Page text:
Positive self-regard is when the positive regard from others will establish the views that the individual will have of themselves. During this process, there will be the development of: the self-esteem, self-worth and positive self-image. The way that everyone is able to learn is through the values that are instilled upon us by: society, parents, teachers and other adults. When specific actions are deemed as favorable, there will be a change in the perceptions of the individual (i.e. conditional positive regard). This is the point that there will be a transition in how everyone sees themselves based upon (conditional positive self-regard). To live up to these higher standards is when the person will begin changing how they are acting towards a host of stimuli. (Engler, 2008, pp. 347 -- 404) (Greene, 2009, pp. 31 -- 58)

In a clinical setting, the therapist would take what is known as the client centered approach. This is when they will listen and encourage them to discuss their thoughts (which: sets the direction of therapy). During this process, the mental health professional will make suggestions that will steer the thoughts of the individual in more empowering directions on their own. (Engler, 2008, pp. 347 -- 404) (Greene, 2009, pp. 31 -- 58)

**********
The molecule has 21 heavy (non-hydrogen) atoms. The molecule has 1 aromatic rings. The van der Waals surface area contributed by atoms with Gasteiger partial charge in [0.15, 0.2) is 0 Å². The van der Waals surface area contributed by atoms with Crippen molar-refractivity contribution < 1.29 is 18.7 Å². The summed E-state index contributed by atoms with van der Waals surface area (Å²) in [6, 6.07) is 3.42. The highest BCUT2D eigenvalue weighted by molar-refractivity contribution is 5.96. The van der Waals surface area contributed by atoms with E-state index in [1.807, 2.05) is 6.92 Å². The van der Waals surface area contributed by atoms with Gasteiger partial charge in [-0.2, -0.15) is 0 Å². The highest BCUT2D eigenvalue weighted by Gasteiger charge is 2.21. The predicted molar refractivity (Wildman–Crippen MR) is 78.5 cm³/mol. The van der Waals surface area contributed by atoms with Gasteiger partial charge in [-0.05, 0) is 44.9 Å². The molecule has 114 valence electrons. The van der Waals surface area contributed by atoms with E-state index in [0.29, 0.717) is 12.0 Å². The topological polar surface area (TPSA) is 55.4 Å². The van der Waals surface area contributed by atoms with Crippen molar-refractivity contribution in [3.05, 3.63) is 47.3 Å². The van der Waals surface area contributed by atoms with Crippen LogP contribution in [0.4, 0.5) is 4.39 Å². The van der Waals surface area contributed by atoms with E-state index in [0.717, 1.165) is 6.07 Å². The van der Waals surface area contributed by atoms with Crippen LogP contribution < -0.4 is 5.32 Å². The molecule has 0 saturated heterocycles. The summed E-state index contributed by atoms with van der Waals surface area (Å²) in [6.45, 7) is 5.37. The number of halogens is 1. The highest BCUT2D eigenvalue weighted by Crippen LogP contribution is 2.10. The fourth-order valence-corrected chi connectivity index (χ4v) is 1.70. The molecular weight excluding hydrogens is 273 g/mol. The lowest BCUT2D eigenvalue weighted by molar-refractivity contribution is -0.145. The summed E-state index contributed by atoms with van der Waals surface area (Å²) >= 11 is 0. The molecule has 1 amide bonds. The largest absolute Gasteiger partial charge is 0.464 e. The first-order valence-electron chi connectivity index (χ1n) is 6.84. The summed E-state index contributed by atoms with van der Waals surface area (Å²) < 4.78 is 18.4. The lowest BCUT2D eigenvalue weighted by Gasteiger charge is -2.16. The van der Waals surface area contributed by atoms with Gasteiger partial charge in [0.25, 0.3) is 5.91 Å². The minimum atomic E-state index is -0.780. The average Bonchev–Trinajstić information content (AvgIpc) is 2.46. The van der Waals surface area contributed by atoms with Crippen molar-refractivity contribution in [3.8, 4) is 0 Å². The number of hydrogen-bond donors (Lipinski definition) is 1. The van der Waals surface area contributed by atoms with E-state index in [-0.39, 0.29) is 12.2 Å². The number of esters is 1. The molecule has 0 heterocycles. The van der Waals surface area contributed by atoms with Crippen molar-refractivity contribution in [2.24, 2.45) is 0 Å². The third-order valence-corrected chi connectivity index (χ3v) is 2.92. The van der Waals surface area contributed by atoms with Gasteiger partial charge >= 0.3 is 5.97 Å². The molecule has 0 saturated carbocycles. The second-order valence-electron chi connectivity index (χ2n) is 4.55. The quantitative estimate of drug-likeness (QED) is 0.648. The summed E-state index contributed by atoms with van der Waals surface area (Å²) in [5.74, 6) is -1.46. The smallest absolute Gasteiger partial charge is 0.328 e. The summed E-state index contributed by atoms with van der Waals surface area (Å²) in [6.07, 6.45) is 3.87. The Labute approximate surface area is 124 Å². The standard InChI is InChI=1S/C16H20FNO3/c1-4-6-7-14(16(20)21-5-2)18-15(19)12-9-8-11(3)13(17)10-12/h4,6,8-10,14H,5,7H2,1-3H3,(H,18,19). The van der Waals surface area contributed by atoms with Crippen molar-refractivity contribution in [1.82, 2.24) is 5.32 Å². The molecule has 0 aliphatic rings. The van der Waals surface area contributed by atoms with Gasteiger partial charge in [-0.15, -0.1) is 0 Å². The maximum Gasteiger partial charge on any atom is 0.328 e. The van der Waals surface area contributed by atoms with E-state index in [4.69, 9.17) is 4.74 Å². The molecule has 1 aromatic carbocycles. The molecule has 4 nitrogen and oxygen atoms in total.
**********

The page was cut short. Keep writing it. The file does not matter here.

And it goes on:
The strengths and weaknesses of both theories

The biggest strengths of Freud's theory, is that it is providing a basic background of understanding specific areas that could impact behavior. This helps to explain how certain thoughts, actions and events could have an effect upon individual actions. During the process of working with patients, is when these ideas will assist mental health professionals in understanding those factors that are influencing these views. (Rider, 2012, pp. 39 -- 40) (Greene, 2009, pp. 31 -- 58)

The biggest weakness with Freud's ideas is that he is not taking into account other aspects of human motivation. This is problematic, due to the fact that he is preoccupied with sex and dreams vs. specific stimuli that could impact on these views. At the same time, Freud is taking a one size fits all approach in understand… [END OF PREVIEW]